All the Forgivenesses

All the Forgivenesses

by Elizabeth Hardinger


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Set in Appalachia and the Midwest at the turn of the twentieth century, this exquisite debut novel paints an intimately rendered portrait of one resilient farm family’s challenges and hard-won triumphs—helmed by an unforgettable heroine. 

Growing up on their hardscrabble farm in rural Kentucky, fifteen-year-old Albertina “Bertie” Winslow has learned a lot from her mama, Polly. She knows how to lance a boil, make a pie crust, butcher a pig, and tend to every chore that needs doing. What she doesn’t know, but is forced to reckon with all too soon, is how to look after children as a mother should …
When Polly succumbs to a long illness, Bertie takes on responsibility for her four younger siblings and their dissolute, unreliable daddy. Yet no matter how hard she tries to hold the family together, the task is overwhelming. Nine-year-old Dacia, especially, is resentful and stubborn, hinting at secrets in their mama’s life. Finally, Bertie makes the only choice she can—breaking up the family for its own survival, keeping the girls with her, sending the boys off to their grown brothers, long gone from home. 
Ever pragmatic, Bertie marries young, grateful to find a husband willing to take on the care of her sisters, and eventually moves to the oil fields of Kansas. But marriage alone cannot resolve the grief and guilt she carries over a long-ago tragedy, or prepare her for the heartaches still to come. Only by confronting wrenching truths can she open herself to joy—and learn how to not only give, but receive, unfettered love.
Inspired by stories told by the author’s mother and aunts, All the Forgivenesses is as authentic as it is lyrical—a captivating novel of family loyalty, redemption, and resilience.

Product Details

ISBN-13: 9781496720443
Publisher: Kensington
Publication date: 08/27/2019
Pages: 368
Sales rank: 101,905
Product dimensions: 5.60(w) x 8.30(h) x 1.20(d)

About the Author

Elizabeth Hardinger holds a BA in English from McPherson College and an MFA from Wichita State University. She lives with her husband in Eugene, Oregon, where she occasionally copyedits technical and academic books. All the Forgivenesses, her debut novel, draws on family lore about life in a tarpaper shack during the Kansas oil boom of the 1920s. Find the author on Twitter at Elizabeth Hardinger@ElizHardinger, and visit her website at

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All the Forgivenesses 4.6 out of 5 based on 0 ratings. 7 reviews.
YoungMensanBookParade 8 days ago
All the Forgiveness is a literary fiction book about a fifteen-year-old girl named Albertina “Bertie” Winslow. She grew up on a farm in Kentucky with her dad, mom, two older brothers, Buck and William, Timmy, younger sisters, Dacia and Opal, and twin brothers, James and John. When one of her brothers die, her family feels incomplete. After her mother passes away, Bertie is left in charge of taking care of four children and herself. Bertie must make some pretty hard decisions as the “Mom” of the house. When Bertie finally makes the decision to break the family apart, she knows that her family will never be the same again. She would care for the girls and her older brother, William, and his wife, Dora, would care for the boys. Bertie eventually gets married to a musician, who loves and cares for her and her family. Bertie and her husband decide to start fresh in Kansas, where her husband will have a high paying job. Bertie still encounters many hardships in her life. She soon learns the truth about her mother, finds out her husband may have to fight in the war, her sister leaves the house, and she takes in three more children. Would you like to learn more about Bertie and her eventful life? In this book, Bertie realizes that having to take care of her family and sisters can be very challenging and at times, Bertie feels like she can’t do it anymore. She realizes, however, that even when times are hard, she still loves each and every person in her family. She looks up to her friend, Alta Bea, for advice and mutually, Alta Bea looks up to Bertie. Bertie also forgives the people who have hurt her before. This book is written around the twentieth century and describes what life was like back then. It also explains the hardships and difficulties families and children faced back then. If you are interested in learning about the daily life of families and children, this is the book for you. All The Forgiveness goes into great detail about what a challenging life Bertie experienced. I would recommend this book to middle or high schoolers, due to parts of the book being hard to understand and there is some more mature content about smoking, drinking, physical relations, and some profanity. This is a good book that teaches about friendship, forgiveness, and loving the people around you. Review by Alexis N., age 13, North Texas Mensa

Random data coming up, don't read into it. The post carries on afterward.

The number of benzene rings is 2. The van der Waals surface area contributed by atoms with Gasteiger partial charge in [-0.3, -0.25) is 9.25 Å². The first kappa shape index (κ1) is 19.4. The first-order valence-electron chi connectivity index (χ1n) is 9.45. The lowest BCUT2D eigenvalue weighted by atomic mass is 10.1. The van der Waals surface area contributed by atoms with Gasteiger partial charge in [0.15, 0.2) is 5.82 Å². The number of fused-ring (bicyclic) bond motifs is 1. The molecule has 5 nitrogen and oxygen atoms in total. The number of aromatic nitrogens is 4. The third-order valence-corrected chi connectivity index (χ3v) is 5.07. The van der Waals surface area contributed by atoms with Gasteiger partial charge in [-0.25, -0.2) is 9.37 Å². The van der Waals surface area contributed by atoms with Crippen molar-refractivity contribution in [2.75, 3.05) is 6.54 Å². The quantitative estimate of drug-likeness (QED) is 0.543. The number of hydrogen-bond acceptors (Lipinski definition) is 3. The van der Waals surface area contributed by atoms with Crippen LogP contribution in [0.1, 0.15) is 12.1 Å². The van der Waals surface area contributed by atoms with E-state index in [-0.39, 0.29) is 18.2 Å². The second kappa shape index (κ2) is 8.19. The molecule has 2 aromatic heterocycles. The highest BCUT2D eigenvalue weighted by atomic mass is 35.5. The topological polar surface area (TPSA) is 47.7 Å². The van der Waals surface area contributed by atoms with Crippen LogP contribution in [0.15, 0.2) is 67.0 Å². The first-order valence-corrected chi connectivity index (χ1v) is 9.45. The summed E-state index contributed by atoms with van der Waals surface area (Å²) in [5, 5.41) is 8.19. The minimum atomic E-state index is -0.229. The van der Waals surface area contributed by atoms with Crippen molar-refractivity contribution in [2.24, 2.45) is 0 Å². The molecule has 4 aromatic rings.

Sandy5 18 days ago